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Polariton Beams Provide Coherent Energy for 250x Less Power

by sanman
Tags: beams, coherent, energy, polariton, provide
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sanman
#1
Jun6-14, 09:28 PM
P: 656
Scientists have developed a new type of laser, called a polariton laser, which can be generated using 250x less power:

http://www.eurekalert.org/pub_releas...-anw060514.php

Polariton beams are said to have properties of both matter and light, since polaritons are a combination of a photon and an electron-hole pair. Could these unique properties provide benefits for a laser-sintering or electron-beam melting type of device?

After all, if energy-savings are involved, then that would be one way to improve performance. Furthermore, electron-beam melting is said to be useful for its very high energy levels, which allow it to melt higher-temperature metals, and to shape parts at high-resolution, since the heavier mass of the electron means its DeBroglie wavelength is lower.

What might be the pro's and cons of applying polariton beams towards additive manufacturing applications?

Likewise, could polariton beams be used for spectrometry, or LIDAR, or even fusion energy (a la NIF) for the benefit of these applications?
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Andrew Mason
#2
Jun7-14, 06:47 PM
Sci Advisor
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P: 6,653
Quote Quote by sanman View Post
Scientists have developed a new type of laser, called a polariton laser, which can be generated using 250x less power:

http://www.eurekalert.org/pub_releas...-anw060514.php

Polariton beams are said to have properties of both matter and light, since polaritons are a combination of a photon and an electron-hole pair. Could these unique properties provide benefits for a laser-sintering or electron-beam melting type of device?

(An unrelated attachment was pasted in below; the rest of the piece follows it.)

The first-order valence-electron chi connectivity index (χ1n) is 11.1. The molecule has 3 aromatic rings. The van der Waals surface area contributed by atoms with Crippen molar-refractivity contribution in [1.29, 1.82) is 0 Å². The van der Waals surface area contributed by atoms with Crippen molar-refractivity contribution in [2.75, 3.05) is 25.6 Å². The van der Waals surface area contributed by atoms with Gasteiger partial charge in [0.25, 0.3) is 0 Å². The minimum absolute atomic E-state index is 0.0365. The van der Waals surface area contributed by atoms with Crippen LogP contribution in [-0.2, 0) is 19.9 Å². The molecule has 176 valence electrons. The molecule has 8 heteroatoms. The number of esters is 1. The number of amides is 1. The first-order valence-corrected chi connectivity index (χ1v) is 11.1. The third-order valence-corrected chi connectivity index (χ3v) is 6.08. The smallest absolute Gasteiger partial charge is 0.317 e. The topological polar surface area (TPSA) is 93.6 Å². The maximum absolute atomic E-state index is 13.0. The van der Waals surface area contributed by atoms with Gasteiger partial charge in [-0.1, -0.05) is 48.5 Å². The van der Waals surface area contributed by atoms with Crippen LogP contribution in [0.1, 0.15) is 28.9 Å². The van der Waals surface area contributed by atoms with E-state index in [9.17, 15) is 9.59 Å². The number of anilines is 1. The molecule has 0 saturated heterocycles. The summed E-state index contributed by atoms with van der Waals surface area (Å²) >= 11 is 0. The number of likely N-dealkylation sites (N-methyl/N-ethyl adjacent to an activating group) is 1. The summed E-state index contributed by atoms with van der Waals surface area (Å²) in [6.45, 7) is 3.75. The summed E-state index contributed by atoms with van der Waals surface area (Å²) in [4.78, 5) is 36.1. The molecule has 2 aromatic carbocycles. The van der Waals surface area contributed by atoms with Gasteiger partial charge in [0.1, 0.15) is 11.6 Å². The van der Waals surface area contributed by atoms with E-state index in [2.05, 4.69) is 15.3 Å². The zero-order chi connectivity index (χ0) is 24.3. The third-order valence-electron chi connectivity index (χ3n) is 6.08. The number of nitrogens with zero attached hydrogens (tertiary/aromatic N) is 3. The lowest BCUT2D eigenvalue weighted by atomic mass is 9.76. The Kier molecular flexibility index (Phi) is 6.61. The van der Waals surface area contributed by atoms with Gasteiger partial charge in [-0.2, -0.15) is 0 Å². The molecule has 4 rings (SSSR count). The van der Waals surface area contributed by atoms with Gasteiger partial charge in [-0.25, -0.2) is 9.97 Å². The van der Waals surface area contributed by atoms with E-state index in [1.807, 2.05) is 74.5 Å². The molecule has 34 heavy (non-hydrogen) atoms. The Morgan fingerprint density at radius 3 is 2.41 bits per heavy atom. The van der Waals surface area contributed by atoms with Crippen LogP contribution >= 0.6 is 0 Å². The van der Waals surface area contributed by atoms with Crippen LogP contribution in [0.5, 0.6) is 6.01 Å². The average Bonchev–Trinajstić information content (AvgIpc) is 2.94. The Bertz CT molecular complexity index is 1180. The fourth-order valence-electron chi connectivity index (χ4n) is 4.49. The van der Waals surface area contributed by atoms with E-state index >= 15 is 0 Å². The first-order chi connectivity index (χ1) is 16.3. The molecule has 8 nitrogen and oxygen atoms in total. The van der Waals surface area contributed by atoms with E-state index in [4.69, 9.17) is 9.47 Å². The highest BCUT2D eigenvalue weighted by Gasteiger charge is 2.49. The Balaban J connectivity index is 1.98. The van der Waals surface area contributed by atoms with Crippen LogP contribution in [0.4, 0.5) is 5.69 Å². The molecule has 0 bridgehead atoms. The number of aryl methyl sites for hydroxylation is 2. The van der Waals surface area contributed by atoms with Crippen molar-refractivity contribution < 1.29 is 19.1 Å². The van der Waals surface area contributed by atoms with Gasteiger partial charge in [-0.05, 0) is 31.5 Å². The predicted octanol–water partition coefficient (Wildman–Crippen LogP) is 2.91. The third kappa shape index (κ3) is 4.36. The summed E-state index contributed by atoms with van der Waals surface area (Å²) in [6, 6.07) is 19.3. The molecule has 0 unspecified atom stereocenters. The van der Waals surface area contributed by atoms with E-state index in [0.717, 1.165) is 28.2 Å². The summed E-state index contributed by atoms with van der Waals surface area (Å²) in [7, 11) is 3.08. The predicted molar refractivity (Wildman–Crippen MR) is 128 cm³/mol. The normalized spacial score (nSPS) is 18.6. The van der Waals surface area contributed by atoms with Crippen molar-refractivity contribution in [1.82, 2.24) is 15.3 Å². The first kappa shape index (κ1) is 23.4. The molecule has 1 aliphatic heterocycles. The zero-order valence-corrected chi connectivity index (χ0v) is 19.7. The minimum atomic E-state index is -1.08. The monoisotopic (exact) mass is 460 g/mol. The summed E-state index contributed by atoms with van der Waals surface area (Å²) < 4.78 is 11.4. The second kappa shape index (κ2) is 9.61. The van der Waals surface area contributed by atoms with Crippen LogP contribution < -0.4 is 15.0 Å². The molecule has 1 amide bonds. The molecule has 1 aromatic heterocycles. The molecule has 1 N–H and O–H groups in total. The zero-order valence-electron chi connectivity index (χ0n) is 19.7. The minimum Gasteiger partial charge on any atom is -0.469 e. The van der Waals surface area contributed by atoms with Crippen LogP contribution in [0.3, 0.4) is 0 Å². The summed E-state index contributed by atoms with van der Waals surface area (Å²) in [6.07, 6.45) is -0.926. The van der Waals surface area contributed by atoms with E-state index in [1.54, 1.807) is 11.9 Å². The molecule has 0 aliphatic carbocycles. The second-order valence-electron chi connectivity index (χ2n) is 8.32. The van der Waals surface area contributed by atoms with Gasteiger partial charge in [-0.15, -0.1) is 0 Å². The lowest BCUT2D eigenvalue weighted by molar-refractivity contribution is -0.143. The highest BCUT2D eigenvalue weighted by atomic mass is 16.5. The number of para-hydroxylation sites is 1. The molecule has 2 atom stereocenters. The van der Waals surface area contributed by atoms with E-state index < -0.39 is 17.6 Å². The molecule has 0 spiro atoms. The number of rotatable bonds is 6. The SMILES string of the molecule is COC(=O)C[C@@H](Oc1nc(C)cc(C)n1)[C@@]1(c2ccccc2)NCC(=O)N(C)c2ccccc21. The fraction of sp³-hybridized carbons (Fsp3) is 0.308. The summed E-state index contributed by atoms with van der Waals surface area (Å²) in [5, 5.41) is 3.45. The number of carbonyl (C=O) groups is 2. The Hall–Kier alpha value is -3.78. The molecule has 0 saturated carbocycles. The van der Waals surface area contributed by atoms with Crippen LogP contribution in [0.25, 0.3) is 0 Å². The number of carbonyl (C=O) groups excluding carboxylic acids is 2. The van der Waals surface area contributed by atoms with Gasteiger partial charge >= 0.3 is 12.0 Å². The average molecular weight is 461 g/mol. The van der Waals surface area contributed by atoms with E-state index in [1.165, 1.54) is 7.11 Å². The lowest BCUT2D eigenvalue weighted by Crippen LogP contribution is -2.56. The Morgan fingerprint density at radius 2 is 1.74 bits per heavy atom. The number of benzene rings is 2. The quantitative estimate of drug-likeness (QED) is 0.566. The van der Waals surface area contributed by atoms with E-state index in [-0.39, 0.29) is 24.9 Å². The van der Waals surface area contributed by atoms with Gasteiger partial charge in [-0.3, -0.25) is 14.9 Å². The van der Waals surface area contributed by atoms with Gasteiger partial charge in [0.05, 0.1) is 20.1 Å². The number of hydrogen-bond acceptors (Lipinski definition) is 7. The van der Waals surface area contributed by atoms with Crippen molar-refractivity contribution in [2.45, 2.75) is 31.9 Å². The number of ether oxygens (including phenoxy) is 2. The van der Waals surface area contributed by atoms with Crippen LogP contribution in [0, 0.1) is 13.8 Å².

After all, if energy-savings are involved, then that would be one way to improve performance. Furthermore, electron-beam melting is said to be useful for its very high energy levels, which allow it to melt higher-temperature metals, and to shape parts at high-resolution, since the heavier mass of the electron means its DeBroglie wavelength is lower.

What might be the pro's and cons of applying polariton beams towards additive manufacturing applications?

Likewise, could polariton beams be used for spectrometry, or LIDAR, or even fusion energy (a la NIF) for the benefit of these applications?
Lasers are generally pretty efficient. The little laser diode in your computer mouse, for example, is about 50% efficient in converting electrical energy into light energy. That's why your mouse does not heat up when you leave it on.

So I am quite certain a polariton laser is not 250x more efficient than a laser. I think it simply means that polariton lasers can be made a lot smaller and very low power, which may be useful in applications involving microelectronics.

Since industrial applications for lasers, such as very accurate cutting of materials, require very powerful lasers, I expect that conventional lasers will continue to be used.

AM


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